The Enigmatic (Almost) Dark Galaxy Coma P: The Atomic Interstellar Medium

Catherine Ball, John M. Cannon, Lukas Leisman, Elizabeth A.K. Adams, Martha P. Haynes, Gyula I.G. Józsa, Kristen McQuinn, John J. Salzer, Samantha Brunker, Riccardo Giovanelli, Gregory Hallenbeck, William Janesh, Steven Janowiecki, Michael G. Jones, Katherine L. Rhode

Research output: Contribution to journalArticle

5 Citations (Scopus)

Abstract

We present new high-resolution H i spectral line imaging of Coma P, the brightest H i source in the system HI 1232+20. This galaxy with extremely low surface brightness was first identified in the ALFALFA survey as an "(Almost) Dark" object: a clearly extragalactic H i source with no obvious optical counterpart in existing optical survey data (although faint ultraviolet emission was detected in archival GALEX imaging). Using a combination of data from the Westerbork Synthesis Radio Telescope and the Karl G. Jansky Very Large Array, we investigate the H i morphology and kinematics at a variety of physical scales. The H i morphology is irregular, reaching only moderate maxima in mass surface density (peak pc -2 ). Gas of lower surface brightness extends to large radial distances, with the H i diameter measured at 4.0 ±0.2 kpc inside the pc -2 level. We quantify the relationships between mass surface density of H i gas and star formation on timescales of ∼100-200 Myr as traced by GALEX far-ultraviolet emission. While Coma P has regions of dense H i gas reaching the cm -2 level typically associated with ongoing star formation, it lacks massive star formation as traced by Hα emission. The H i kinematics are extremely complex: a simple model of a rotating disk cannot describe the H i gas in Coma P. Using spatially resolved position-velocity analysis we identify two nearly perpendicular axes of projected rotation that we interpret as either the collision of two H i disks or a significant infall event. Similarly, three-dimensional modeling of the H i dynamics provides a best fit with two H i components. Coma P is just consistent (within 3σ) with the known scaling relation. It is either too large for its H i mass, has too low an H i mass for its H i size, or the two H i components artificially extend its H i size. Coma P lies within the empirical scatter at the faint end of the baryonic Tully-Fisher relation, although the complexity of the H i dynamics complicates the interpretation. Along with its large ratio of H i to stellar mass, the collective H i characteristics of Coma P make it unusual among known galaxies in the nearby universe.

Original languageEnglish (US)
Article number65
JournalAstronomical Journal
Volume155
Issue number2
DOIs
StatePublished - Feb 1 2018

Fingerprint

coma
galaxies
star formation
gas
ultraviolet emission
gases
kinematics
brightness
three-dimensional modeling
Tully-Fisher relation
axes of rotation
Very Large Array (VLA)
radio telescopes
rotating disks
stellar mass
massive stars
collision
line spectra
radio
timescale

All Science Journal Classification (ASJC) codes

  • Astronomy and Astrophysics
  • Space and Planetary Science

Keywords

  • galaxies: dwarf
  • galaxies: evolution
  • galaxies: individual (Coma P, AGC 229385)
  • galaxies: irregular

Cite this

Ball, C., Cannon, J. M., Leisman, L., Adams, E. A. K., Haynes, M. P., Józsa, G. I. G., ... Rhode, K. L. (2018). The Enigmatic (Almost) Dark Galaxy Coma P: The Atomic Interstellar Medium. Astronomical Journal, 155(2), [65]. https://doi.org/10.3847/1538-3881/aaa156
Ball, Catherine ; Cannon, John M. ; Leisman, Lukas ; Adams, Elizabeth A.K. ; Haynes, Martha P. ; Józsa, Gyula I.G. ; McQuinn, Kristen ; Salzer, John J. ; Brunker, Samantha ; Giovanelli, Riccardo ; Hallenbeck, Gregory ; Janesh, William ; Janowiecki, Steven ; Jones, Michael G. ; Rhode, Katherine L. / The Enigmatic (Almost) Dark Galaxy Coma P : The Atomic Interstellar Medium. In: Astronomical Journal. 2018 ; Vol. 155, No. 2.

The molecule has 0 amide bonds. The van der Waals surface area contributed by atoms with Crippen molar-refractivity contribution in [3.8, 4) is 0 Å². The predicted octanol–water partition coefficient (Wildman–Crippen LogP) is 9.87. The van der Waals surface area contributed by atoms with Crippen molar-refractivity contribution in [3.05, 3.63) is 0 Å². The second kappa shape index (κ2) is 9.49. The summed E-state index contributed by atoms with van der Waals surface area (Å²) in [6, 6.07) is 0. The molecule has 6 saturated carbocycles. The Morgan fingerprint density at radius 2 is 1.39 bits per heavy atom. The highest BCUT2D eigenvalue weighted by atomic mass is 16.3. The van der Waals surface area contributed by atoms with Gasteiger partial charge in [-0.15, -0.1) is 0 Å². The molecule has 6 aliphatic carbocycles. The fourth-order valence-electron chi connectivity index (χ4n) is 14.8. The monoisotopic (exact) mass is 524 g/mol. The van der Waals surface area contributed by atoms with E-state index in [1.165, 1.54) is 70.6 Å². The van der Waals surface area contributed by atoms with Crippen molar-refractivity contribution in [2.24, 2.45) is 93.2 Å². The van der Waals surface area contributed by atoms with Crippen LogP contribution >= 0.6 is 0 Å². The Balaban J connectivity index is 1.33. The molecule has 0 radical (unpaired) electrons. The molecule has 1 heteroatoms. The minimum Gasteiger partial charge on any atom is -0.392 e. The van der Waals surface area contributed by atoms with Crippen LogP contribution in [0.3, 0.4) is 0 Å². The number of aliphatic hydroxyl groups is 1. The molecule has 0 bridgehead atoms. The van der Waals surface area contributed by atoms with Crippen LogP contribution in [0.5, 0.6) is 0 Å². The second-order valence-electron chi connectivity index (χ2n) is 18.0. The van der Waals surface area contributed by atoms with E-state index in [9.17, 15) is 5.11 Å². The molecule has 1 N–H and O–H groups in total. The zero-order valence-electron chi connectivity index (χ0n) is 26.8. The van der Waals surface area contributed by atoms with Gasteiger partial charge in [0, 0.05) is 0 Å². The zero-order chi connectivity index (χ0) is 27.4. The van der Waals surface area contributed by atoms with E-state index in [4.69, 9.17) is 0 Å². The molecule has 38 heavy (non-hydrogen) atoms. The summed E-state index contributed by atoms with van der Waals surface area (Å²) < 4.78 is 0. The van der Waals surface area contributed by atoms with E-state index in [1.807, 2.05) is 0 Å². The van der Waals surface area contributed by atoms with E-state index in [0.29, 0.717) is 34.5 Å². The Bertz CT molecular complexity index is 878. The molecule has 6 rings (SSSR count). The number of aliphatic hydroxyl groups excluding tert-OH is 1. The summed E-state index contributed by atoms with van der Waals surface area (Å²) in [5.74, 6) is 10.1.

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abstract = "We present new high-resolution H i spectral line imaging of Coma P, the brightest H i source in the system HI 1232+20. This galaxy with extremely low surface brightness was first identified in the ALFALFA survey as an {"}(Almost) Dark{"} object: a clearly extragalactic H i source with no obvious optical counterpart in existing optical survey data (although faint ultraviolet emission was detected in archival GALEX imaging). Using a combination of data from the Westerbork Synthesis Radio Telescope and the Karl G. Jansky Very Large Array, we investigate the H i morphology and kinematics at a variety of physical scales. The H i morphology is irregular, reaching only moderate maxima in mass surface density (peak pc -2 ). Gas of lower surface brightness extends to large radial distances, with the H i diameter measured at 4.0 ±0.2 kpc inside the pc -2 level. We quantify the relationships between mass surface density of H i gas and star formation on timescales of ∼100-200 Myr as traced by GALEX far-ultraviolet emission. While Coma P has regions of dense H i gas reaching the cm -2 level typically associated with ongoing star formation, it lacks massive star formation as traced by Hα emission. The H i kinematics are extremely complex: a simple model of a rotating disk cannot describe the H i gas in Coma P. Using spatially resolved position-velocity analysis we identify two nearly perpendicular axes of projected rotation that we interpret as either the collision of two H i disks or a significant infall event. Similarly, three-dimensional modeling of the H i dynamics provides a best fit with two H i components. Coma P is just consistent (within 3σ) with the known scaling relation. It is either too large for its H i mass, has too low an H i mass for its H i size, or the two H i components artificially extend its H i size. Coma P lies within the empirical scatter at the faint end of the baryonic Tully-Fisher relation, although the complexity of the H i dynamics complicates the interpretation. Along with its large ratio of H i to stellar mass, the collective H i characteristics of Coma P make it unusual among known galaxies in the nearby universe.",